Thursday, 17 November 2011

Reasonably Unreasonable

Firstly, a big thanks to everyone who reads this blog. While my total blog views may be half what other blogs get each month, I’m grateful to all of you who spend a little of your time reading whatever I churn out. Now onto the business…
Planning Committee meetings sometimes throw up controversial moments where the advice given disagrees with what the Members feel. A recent example of this is the debate over “negative conditions”. Earlier this year we had the Arlington Tesco’s application before the Committee and a proposed amendment was made that deliveries couldn’t happen late at night. While it wasn’t suprising that we were told that Tesco’s couldn’t accept such an amendment, it was suprising that the amendment couldn’t even be voted on. Some Members were clearly not happy with the lack of information about this and it was noted in the minutes for that meeting that Cllr Poole did not agree with this.

Well, it happened again last night during consideration of the China Gateway application, and the Member proposing the amendment, Cllr Poole! The proposal was that HGVs would not be allowed on Sundays and Bank Holidays. Again, we were told that it was a negativing amendment and therefore couldn’t be accepted. This time round the Officers quoted from the legal guidance which commented on this very issue.

Looking at the guidance, the issue here isn’t that the Committee is making a condition. It can argue quite rightly that a condition like that is legal for them to make. However, the developer couldn’t accept it because it would be seen as unreasonable.  In this case its described as “unduly restrictive” and would make the Committee ultra vires. To quote the full passage (Circular 11/95):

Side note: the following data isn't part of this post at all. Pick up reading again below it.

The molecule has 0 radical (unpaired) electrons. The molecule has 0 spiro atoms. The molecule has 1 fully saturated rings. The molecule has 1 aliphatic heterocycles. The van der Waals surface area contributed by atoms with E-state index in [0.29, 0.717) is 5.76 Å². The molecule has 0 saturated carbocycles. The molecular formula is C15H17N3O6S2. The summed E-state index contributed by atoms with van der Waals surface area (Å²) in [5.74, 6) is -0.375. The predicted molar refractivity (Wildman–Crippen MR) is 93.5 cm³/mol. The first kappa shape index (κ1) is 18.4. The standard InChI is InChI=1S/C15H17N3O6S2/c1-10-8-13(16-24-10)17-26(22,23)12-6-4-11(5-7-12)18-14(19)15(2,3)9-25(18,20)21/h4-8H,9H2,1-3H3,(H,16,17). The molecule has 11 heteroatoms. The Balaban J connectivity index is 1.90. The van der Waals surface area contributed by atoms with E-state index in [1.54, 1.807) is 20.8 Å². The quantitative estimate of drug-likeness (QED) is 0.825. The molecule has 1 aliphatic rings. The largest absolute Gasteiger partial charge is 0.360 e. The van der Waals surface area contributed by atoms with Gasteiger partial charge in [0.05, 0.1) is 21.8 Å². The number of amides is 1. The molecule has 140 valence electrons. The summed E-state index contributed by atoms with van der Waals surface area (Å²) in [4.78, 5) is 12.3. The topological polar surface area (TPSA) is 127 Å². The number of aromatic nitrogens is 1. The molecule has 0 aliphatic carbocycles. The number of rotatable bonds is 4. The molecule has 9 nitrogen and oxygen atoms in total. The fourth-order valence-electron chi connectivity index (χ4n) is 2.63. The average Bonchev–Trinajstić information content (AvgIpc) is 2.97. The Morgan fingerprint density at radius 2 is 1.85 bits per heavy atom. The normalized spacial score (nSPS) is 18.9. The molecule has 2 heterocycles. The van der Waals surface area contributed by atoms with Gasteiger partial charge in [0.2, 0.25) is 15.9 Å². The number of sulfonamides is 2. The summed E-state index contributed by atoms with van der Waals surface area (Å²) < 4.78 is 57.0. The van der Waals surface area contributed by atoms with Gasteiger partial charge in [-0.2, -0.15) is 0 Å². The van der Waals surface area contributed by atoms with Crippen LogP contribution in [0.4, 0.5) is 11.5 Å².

“A condition may be unreasonable because it is unduly restrictive. Although a condition may in principle impose a continuing restriction on the use of land (provided that there are good planning reasons for that restriction), such a condition should not be imposed if the restriction effectively nullifies the benefit of the permission. For example, it would normally be reasonable to restrict the hours during which an industrial use may be carried on if the use of the premises outside these hours would affect the amenities of the neighbourhood, but it would be unreasonable to do so to such an extent as to make it impossible for the occupier to run the business properly. If it appears that a permission could be given only subject to conditions that would be likely to be held unreasonable by the courts then it will be necessary to refuse permission altogether.”

Cllr Everitt made a comment that this legal advice should have been made available to Members before. I would say in reply that given this happened before with Arlington that Members should have had the sense to Google it months ago if only for their own information were this to appear again...

Ultimately the amendment went no further and the discussion continued. An amendment was made allowing the Committee to oversee aspects of the Legal Agreement.

I should tag onto the end here that the Localism Act received Royal Assent earlier this week. That means that hopefully soon we can say goodbye to the predetermination rules which have caused the Labour Group so many issues over Manston Night Flights. The DCLG says we should know by next month(ish) when the major steps come into force.

No comments: